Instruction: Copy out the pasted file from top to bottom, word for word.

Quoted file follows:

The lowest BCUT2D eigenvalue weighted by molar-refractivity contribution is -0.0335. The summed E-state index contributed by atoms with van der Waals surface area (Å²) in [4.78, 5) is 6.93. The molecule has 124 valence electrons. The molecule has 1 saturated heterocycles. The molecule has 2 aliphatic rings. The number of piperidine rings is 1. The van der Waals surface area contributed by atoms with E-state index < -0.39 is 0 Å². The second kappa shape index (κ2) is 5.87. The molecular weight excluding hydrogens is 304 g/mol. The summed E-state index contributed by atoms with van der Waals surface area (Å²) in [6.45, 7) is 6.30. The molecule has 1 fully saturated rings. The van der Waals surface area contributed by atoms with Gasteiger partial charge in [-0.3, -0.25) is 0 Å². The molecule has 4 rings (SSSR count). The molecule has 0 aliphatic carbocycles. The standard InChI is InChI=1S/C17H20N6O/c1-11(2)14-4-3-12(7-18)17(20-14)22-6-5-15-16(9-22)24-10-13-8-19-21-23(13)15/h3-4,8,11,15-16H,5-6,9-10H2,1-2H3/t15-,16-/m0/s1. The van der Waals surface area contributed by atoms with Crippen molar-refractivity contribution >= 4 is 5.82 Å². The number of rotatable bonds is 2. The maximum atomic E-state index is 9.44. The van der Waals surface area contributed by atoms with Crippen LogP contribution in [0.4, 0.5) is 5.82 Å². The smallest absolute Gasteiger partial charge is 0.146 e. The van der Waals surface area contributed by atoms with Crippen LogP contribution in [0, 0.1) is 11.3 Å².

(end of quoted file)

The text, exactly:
The lowest BCUT2D eigenvalue weighted by molar-refractivity contribution is -0.0335. The summed E-state index contributed by atoms with van der Waals surface area (Å²) in [4.78, 5) is 6.93. The molecule has 124 valence electrons. The molecule has 1 saturated heterocycles. The molecule has 2 aliphatic rings. The number of piperidine rings is 1. The van der Waals surface area contributed by atoms with E-state index < -0.39 is 0 Å². The second kappa shape index (κ2) is 5.87. The molecular weight excluding hydrogens is 304 g/mol. The summed E-state index contributed by atoms with van der Waals surface area (Å²) in [6.45, 7) is 6.30. The molecule has 1 fully saturated rings. The van der Waals surface area contributed by atoms with Gasteiger partial charge in [-0.3, -0.25) is 0 Å². The molecule has 4 rings (SSSR count). The molecule has 0 aliphatic carbocycles. The standard InChI is InChI=1S/C17H20N6O/c1-11(2)14-4-3-12(7-18)17(20-14)22-6-5-15-16(9-22)24-10-13-8-19-21-23(13)15/h3-4,8,11,15-16H,5-6,9-10H2,1-2H3/t15-,16-/m0/s1. The van der Waals surface area contributed by atoms with Crippen molar-refractivity contribution >= 4 is 5.82 Å². The number of rotatable bonds is 2. The maximum atomic E-state index is 9.44. The van der Waals surface area contributed by atoms with Crippen LogP contribution in [0.4, 0.5) is 5.82 Å². The smallest absolute Gasteiger partial charge is 0.146 e. The van der Waals surface area contributed by atoms with Crippen LogP contribution in [0, 0.1) is 11.3 Å².